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Next Sep 15 Previous

Item 547204

After starting a database transaction and executing a number of SQL statements to update a database you issue a commit. After the commit you can be sure that (check all that apply):

A: All updated data is written to the database if the commit succeeded.
B: All statements in the transaction are executed properly.
C: Your database will be in a consistent state.
D: The commit will always succeed.


Answer A is the only correct one. After a successful commit the data is guaranteed to be written to the disk and not to some temporary memory buffer. All lights can go out after a commit and you should still be able to retrieve your data.

Being able to commit will not guarantee that all your statements were executed properly. It's the other way round: you decide whether all statements did execute property and if they did then you issue a commit, if they didn't you issue a rollback. How you check the result of the individual statements is up to you. You can use return statuses, status code checks or use exceptions (PDO) but if you fail to do so and one statement in your batch fails an incomplete transaction still will be written to the disk after the commit.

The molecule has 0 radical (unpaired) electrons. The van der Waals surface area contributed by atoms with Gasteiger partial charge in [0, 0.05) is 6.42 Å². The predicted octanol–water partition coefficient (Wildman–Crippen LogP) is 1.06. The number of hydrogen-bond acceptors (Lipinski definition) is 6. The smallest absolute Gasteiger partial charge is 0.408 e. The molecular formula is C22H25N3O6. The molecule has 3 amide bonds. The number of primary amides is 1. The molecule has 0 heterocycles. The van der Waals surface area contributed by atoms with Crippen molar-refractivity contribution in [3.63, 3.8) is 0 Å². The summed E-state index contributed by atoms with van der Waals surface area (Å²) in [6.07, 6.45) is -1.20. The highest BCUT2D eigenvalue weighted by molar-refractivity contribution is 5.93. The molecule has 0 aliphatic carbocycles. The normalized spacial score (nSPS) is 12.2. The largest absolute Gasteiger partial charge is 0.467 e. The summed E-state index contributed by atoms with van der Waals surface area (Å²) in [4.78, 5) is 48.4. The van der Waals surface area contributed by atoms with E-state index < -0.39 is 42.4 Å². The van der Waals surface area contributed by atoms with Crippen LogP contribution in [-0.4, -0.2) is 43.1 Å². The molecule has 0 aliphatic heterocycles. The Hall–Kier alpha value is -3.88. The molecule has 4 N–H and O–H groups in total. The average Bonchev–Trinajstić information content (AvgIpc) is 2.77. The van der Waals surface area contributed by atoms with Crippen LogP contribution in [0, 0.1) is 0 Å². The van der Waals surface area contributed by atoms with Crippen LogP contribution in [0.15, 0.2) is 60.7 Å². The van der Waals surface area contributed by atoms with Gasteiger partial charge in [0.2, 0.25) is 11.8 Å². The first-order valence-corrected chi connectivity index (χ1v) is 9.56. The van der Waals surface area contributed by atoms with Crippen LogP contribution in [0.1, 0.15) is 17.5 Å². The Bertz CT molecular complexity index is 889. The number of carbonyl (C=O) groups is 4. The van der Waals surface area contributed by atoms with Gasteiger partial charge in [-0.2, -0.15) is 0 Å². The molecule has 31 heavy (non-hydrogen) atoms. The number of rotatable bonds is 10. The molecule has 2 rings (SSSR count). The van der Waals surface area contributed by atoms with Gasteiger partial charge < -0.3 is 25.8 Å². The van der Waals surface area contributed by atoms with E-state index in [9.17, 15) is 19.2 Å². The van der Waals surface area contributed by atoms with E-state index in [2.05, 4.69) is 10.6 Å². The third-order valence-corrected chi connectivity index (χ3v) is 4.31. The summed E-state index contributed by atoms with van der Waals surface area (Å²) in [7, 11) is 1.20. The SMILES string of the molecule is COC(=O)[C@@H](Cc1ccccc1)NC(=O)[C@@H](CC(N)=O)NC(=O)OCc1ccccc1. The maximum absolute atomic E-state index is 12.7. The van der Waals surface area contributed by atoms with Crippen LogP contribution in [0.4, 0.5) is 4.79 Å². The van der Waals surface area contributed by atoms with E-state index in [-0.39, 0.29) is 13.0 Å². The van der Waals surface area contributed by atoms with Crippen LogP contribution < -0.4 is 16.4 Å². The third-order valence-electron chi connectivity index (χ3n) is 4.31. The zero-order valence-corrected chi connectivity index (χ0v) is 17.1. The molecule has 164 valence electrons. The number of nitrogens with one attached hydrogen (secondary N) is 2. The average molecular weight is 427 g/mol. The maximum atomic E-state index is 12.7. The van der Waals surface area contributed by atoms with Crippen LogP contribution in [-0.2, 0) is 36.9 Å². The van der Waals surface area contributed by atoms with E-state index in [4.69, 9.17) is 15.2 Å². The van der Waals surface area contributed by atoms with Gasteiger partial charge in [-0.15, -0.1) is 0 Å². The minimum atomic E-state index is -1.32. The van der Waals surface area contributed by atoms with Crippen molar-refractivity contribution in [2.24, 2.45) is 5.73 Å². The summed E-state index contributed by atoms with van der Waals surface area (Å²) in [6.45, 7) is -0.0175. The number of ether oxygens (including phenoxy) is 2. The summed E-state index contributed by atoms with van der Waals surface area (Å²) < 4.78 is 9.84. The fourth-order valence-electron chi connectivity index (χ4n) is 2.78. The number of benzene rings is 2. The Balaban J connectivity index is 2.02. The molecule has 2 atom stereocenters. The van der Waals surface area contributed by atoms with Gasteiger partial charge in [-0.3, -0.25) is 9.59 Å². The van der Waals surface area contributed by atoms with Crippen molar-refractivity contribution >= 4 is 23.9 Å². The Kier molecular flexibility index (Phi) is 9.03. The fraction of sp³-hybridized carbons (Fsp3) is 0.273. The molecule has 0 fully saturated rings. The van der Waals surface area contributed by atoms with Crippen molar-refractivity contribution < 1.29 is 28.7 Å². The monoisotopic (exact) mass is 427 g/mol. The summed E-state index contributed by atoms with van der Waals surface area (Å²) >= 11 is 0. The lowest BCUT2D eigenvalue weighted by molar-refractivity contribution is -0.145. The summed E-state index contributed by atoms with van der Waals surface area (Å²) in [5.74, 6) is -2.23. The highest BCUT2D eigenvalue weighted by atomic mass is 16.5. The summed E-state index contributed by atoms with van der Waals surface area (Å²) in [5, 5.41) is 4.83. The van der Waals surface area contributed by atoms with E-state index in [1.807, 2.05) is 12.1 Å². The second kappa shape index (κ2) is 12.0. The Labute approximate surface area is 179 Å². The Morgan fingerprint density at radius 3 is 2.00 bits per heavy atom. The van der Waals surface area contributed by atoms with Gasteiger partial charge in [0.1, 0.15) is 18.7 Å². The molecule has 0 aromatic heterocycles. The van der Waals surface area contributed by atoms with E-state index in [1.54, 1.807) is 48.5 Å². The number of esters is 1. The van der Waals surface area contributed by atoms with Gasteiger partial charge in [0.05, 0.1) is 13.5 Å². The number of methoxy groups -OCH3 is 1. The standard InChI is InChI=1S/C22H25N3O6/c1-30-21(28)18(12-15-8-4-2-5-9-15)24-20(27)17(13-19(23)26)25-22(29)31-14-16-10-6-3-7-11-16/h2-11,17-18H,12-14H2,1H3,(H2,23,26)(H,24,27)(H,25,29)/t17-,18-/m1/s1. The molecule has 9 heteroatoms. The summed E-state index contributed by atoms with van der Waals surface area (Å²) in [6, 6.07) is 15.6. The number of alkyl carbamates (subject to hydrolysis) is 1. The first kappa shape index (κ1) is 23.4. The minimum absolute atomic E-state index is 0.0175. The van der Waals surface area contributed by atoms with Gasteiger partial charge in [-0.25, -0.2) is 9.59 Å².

After a successful commit you can be sure that your database is in a consistent state as far as internal rules for the database apply (foreign keys and other database constraints) but it might still not be consistent with business logic that cannot be (or wasn't) secured by database constraints. How much business logic can be secured by database constraints depends heavily on the database used; a good DBA can do a whole lot, if not all, with Oracle or PostgreSQL.

As already suggested above: a commit may fail.